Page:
Veteran U.S. diplomat Bill Richardson resigned from the panel in January, criticizing it as a whitewash and accusing Aung San Suu Kyi, whom he had considered a long-time friend, of lacking moral leadership. He also questioned Sathirathai's commitment to implementing the recommendations on Rakhine state issued by an earlier panel chaired by former U.N. chief Kofi Annan.

Sathirathai also commended Bangladesh for agreeing to let Win Myat Aye, Myanmar's minister of social welfare, relief, and resettlement, visit border camps where Rohingya refugees live.

Myanmar political analyst Yan Myo Thein called the Myanmar government's decision to allow in the Security Council an important step forward in the country's international relationship with the U.N.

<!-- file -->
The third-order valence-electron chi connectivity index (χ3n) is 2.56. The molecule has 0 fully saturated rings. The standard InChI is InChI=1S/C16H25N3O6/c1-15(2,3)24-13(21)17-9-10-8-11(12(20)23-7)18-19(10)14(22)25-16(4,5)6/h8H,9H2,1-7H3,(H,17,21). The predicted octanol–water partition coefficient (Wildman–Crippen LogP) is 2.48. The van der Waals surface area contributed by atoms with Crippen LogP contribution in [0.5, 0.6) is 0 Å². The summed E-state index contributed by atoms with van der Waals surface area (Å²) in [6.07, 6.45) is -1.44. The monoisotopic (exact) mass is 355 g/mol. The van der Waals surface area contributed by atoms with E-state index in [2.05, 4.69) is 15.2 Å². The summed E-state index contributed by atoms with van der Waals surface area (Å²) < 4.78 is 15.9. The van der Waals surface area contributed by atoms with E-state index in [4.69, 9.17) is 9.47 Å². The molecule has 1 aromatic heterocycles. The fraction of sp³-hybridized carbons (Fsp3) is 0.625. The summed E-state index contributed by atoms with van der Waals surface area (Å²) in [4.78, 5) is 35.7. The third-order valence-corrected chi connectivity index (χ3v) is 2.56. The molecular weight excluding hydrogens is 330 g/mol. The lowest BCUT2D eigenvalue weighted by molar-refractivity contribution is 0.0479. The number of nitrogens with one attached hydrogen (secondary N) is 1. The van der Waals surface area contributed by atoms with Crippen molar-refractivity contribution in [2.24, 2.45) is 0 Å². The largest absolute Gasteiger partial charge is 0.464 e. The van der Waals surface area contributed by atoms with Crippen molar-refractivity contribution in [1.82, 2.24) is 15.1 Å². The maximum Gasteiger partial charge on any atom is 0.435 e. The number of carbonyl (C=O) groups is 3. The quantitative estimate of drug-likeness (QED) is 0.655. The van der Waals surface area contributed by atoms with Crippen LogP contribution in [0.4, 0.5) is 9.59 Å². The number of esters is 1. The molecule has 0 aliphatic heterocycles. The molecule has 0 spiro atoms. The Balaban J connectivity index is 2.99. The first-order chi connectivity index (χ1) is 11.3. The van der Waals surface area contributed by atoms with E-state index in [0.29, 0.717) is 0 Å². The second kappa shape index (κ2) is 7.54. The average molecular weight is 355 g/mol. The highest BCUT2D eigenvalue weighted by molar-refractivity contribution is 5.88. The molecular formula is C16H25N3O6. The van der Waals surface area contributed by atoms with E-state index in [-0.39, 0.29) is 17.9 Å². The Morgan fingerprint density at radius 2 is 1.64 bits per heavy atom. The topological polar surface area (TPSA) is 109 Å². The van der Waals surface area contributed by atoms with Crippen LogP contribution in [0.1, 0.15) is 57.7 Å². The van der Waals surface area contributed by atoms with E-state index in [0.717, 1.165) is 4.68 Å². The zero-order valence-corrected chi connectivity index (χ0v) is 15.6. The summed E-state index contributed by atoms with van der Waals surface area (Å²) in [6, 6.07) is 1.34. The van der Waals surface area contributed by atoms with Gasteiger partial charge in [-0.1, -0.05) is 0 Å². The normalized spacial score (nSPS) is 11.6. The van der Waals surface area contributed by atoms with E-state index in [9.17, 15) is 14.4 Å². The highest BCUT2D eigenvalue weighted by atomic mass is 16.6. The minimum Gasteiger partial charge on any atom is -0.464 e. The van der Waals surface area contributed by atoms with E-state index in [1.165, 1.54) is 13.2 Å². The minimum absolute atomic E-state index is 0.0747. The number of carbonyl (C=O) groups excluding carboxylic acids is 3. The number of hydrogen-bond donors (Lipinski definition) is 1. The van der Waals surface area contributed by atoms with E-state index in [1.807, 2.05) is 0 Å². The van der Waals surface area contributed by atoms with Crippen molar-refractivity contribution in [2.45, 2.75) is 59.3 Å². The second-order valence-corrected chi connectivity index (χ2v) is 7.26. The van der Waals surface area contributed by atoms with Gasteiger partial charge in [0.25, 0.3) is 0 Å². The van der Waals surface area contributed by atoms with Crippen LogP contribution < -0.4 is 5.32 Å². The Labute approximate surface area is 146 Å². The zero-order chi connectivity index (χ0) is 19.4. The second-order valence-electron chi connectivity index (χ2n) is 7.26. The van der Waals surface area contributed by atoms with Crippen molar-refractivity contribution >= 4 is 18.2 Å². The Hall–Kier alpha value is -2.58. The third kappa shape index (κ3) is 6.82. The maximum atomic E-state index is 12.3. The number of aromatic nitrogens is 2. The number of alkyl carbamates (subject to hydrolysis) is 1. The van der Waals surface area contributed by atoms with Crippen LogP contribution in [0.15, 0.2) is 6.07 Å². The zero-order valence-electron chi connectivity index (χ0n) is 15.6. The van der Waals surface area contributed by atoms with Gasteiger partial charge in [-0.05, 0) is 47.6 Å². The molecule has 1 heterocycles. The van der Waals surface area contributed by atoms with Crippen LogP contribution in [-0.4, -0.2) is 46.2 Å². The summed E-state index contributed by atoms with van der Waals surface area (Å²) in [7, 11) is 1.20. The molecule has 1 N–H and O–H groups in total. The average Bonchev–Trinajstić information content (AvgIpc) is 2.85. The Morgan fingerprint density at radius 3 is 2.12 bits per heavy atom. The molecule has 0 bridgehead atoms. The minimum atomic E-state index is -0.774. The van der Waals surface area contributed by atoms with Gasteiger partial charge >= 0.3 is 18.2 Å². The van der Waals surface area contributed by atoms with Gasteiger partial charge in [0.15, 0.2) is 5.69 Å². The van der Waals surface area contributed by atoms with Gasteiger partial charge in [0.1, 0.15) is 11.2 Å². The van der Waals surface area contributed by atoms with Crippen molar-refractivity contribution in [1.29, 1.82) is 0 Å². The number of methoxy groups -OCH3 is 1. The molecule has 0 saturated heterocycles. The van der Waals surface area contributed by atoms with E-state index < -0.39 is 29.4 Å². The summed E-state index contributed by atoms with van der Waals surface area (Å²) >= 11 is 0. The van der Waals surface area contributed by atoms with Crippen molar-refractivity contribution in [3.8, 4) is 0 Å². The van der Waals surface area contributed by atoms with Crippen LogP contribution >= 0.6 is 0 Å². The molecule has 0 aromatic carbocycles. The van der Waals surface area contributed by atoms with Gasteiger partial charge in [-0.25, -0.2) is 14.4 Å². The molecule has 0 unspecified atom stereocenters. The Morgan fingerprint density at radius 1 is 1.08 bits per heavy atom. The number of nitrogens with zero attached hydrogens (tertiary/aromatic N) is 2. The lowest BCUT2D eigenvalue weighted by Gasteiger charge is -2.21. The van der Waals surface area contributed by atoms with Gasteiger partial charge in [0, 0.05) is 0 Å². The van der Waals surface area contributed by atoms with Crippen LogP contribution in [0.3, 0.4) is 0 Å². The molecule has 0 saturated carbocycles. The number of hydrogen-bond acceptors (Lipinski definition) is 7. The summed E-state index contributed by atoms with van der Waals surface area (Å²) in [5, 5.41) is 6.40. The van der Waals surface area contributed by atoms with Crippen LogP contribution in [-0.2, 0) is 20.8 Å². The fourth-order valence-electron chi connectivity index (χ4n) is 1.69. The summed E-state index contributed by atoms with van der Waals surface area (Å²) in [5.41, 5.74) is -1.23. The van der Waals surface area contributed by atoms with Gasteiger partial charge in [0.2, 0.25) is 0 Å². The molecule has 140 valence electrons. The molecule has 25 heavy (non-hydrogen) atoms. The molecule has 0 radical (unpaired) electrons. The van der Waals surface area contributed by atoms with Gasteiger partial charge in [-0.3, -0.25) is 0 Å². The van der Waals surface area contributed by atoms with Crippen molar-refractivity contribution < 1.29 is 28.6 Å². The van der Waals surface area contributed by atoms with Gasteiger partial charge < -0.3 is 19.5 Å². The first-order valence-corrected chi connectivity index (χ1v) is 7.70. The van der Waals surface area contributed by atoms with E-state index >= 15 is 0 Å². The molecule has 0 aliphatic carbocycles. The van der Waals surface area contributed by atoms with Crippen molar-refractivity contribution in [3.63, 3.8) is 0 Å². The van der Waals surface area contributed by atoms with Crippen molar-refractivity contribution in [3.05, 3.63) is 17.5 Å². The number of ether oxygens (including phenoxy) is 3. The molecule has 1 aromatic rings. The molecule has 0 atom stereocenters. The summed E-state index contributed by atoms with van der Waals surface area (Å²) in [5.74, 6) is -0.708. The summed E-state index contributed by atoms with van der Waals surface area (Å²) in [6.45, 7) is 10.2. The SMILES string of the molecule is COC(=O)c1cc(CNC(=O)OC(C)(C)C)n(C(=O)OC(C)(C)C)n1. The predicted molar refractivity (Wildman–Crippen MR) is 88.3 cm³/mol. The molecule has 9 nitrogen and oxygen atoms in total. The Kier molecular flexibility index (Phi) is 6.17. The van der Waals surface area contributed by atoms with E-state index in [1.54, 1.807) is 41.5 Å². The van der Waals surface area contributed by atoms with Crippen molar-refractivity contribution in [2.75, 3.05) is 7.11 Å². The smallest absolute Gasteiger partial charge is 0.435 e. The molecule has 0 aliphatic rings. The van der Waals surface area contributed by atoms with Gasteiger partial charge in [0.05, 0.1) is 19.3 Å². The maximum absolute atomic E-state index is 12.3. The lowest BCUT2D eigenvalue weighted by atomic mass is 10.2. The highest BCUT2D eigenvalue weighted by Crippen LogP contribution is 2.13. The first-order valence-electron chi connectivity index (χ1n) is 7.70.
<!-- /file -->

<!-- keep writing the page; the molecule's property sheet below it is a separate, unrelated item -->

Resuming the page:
I think Myanmar can build more trust and understanding with the international community, he told RFA's Myanmar Service. I believe this good relationship will support Myanmar's economic development as well.

Leaders from the Association of Southeast Asian Nations (ASEAN) have reportedly been invited to observe the visit by the U.N. delegation, he said.

Though ASEAN has a stated policy of noninterference in the internal affairs of its 10 member countries, a group of regional lawmakers took the organization's members to task in November for failing to confront the Rakhine crisis during the ASEAN summit in Manila, saying their inaction was a blow to the bloc's credibility and threatened the security of all member nations.

Easing the pressure

Myanmar's former information minister Ye Htut said the visit by the U.N. Security Council delegation would ease some of the pressure on the country imposed by the international community over the crisis.